The theory is not broadly applicable. About 20% of all healthcare consultations relate to symptoms that have no underlying disease to account for them, yet the person is often sick for months or years. In the same way, it is not explanatory as there are many unexplained or contradictory observations, such as the persistence of symptoms after the disease has been cured.

It is demonstrably not a good theory. Does that matter? Is there a better theory?

Biomedical theory harms.

A good theory can bring many benefits, but using an invalid theory can lead to harm and loss. For the first 350 years, the biomedical theory undoubtedly led to more benefits than harms as it evolved. However, by the 1950s, its weaknesses were becoming apparent.

In 1977, George Engel published an improved theory of illness, the biopsychosocial model, encompassing and expanding on the biomedical model. He suggested that reliance on the biomedical model led to lower-quality healthcare with a restricted focus. He said, “But nothing will change unless or until those who control resources have the wisdom to venture off the beaten path of exclusive reliance on biomedicine as the only approach to health care.”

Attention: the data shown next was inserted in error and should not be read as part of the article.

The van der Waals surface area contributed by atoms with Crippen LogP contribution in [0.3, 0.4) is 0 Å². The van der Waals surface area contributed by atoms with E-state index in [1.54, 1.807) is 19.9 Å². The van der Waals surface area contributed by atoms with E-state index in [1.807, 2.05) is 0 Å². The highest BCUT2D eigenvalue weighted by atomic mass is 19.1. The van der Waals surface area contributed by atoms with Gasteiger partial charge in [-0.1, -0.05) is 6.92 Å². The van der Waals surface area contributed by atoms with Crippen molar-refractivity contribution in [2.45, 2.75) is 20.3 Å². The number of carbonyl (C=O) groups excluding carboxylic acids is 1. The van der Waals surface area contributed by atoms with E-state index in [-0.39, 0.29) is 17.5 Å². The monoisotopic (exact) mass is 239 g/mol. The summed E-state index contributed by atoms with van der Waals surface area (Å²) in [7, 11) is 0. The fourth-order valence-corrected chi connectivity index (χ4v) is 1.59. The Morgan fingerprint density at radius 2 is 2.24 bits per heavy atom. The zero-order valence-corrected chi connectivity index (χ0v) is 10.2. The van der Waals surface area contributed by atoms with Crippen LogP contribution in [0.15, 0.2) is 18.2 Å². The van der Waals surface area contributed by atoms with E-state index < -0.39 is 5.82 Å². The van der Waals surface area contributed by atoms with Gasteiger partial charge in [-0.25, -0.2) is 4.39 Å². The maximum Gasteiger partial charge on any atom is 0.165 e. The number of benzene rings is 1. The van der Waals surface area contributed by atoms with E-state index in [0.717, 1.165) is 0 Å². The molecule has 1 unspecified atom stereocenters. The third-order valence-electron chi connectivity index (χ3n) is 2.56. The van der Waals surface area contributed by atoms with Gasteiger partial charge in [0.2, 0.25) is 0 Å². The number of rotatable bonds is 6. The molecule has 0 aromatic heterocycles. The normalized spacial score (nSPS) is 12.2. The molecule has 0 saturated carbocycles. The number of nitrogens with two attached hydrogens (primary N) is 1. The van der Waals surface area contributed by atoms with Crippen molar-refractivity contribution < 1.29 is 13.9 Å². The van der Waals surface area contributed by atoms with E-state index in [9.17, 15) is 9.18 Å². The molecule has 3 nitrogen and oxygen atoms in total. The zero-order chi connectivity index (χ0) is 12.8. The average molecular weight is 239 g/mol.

In 2004, Peter Halligan and I asked, “Do biomedical models of illness make for good healthcare systems?”. We suggested several problems attributable to using a poor model. In our final sentence, we wrote, “We suggest that the use of our model might improve the delivery of better health more than any other change in healthcare organisation. It is time that the medical models underpinning health delivery were debated openly.”

Nothing much has changed over the last 46 years, and the biomedical model’s exclusive focus on disease still harms patients, wastes resources, and prevents the vital social developments needed. I will give a few examples.

Patient harm.